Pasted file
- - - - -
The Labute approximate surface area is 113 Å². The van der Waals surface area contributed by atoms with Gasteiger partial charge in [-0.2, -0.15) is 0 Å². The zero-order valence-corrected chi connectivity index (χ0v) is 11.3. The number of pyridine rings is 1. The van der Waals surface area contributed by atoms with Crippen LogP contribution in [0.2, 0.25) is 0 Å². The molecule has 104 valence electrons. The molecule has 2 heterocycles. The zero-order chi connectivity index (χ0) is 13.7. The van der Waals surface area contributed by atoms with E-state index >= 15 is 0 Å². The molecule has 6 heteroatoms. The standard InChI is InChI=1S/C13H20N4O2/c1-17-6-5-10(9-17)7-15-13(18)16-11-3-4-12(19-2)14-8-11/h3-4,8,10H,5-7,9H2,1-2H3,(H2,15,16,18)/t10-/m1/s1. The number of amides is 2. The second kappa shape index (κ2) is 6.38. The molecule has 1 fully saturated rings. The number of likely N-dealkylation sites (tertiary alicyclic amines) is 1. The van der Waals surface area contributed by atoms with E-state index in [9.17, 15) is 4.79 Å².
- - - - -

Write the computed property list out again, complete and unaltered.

The Labute approximate surface area is 113 Å². The van der Waals surface area contributed by atoms with Gasteiger partial charge in [-0.2, -0.15) is 0 Å². The zero-order valence-corrected chi connectivity index (χ0v) is 11.3. The number of pyridine rings is 1. The van der Waals surface area contributed by atoms with Crippen LogP contribution in [0.2, 0.25) is 0 Å². The molecule has 104 valence electrons. The molecule has 2 heterocycles. The zero-order chi connectivity index (χ0) is 13.7. The van der Waals surface area contributed by atoms with E-state index >= 15 is 0 Å². The molecule has 6 heteroatoms. The standard InChI is InChI=1S/C13H20N4O2/c1-17-6-5-10(9-17)7-15-13(18)16-11-3-4-12(19-2)14-8-11/h3-4,8,10H,5-7,9H2,1-2H3,(H2,15,16,18)/t10-/m1/s1. The number of amides is 2. The second kappa shape index (κ2) is 6.38. The molecule has 1 fully saturated rings. The number of likely N-dealkylation sites (tertiary alicyclic amines) is 1. The van der Waals surface area contributed by atoms with E-state index in [9.17, 15) is 4.79 Å².